ArkLaTex
85°F

Outbreaks of mumps and measles hit the U.S.

Mumps and measles are no longer common in the U.S.
According to the Centers for Disease Control, since the vaccination program began in the 1960's, there's been more than a 99% decrease in the United States of these two diseases.  But there's been a resurgence of these two diseases.

According to the CDC, more than 200 cases of mumps have hit the U.S. with most occurring on college campuses. 

Dr. Joseph Bocchini, chairman of Pediatrics at LSU Health Shreveport says, "I think it's a reminder to parents, that even though we got over a 99% control of the infection, the virus is still out there."

A virus, that if left untreated, Bocchini, says could lead to serious problems; "It can have neurological complications; children can get meninititis, encephalitis."

Since the introduction of the mumps vaccine, the disease was pretty much eradicated. These recent outbreaks, Dr. Bochini says can be broken down into two groups; "They've been in a group of people who've chosen not to get their children immunized."  He continues, "The second group are people who've been immunized, who are for a number of reasons, on college campuses, close quarters."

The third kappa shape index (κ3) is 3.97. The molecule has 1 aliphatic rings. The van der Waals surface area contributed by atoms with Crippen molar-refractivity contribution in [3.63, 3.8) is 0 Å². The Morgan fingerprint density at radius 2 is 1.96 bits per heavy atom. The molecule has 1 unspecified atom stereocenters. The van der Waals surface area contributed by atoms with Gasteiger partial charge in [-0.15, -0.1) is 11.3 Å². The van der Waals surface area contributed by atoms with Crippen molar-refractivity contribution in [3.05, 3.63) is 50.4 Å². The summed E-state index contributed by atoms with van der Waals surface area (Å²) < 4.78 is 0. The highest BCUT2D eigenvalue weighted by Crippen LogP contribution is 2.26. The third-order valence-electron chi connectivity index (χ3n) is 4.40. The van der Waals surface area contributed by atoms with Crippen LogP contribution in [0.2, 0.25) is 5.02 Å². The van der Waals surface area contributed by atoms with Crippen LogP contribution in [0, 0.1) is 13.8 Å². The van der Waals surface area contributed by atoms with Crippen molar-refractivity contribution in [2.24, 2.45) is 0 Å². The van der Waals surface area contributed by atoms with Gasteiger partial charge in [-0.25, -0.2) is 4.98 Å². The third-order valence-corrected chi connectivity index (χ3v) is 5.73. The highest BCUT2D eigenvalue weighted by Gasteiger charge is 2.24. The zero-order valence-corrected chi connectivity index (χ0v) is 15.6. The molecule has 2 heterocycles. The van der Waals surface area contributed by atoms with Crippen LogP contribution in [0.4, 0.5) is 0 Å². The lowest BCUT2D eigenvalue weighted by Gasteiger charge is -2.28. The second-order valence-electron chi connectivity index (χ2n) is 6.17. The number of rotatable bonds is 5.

Jamarcus Edwards says it was a no brainer to get his son, six month old, Jaceon immunized; "It's worth it for him.  It's something he's got to go through."

Jaceon's mother agrees; "Ii believe it's important for all kids to get vaccinated.  You get some parents out here, who don't believe in that."

According to the CDC, vaccinations will prevent more than 21 million hospitalizations and 732,000 deaths among children born in the last 20 years. Despite its success, outbreaks do occur. Like a recent measles outbreak. There have been 13 outbreaks since April 2014 and 129 reported cases.

Dr. Bocchini says, "Measles is a more serious infection and the mortality/deaths associated is 1 in 1000 children with measles will die from complications of measles.."

Most of those who contracted the disease, traveled out of the country or were never immunized, according to one report. 

But there are some who have been immunized and still got it.
 
Dr. Bocchini explains, "We do see what we call breakthrough cases, cases of infection, even thought the person is immunized."

And he says it's that's reason, which makes  getting immunized so important, to protect those who can't properly respond to the vaccine.

 

















Page: [[$index + 1]]
comments powered by Disqus

This Just In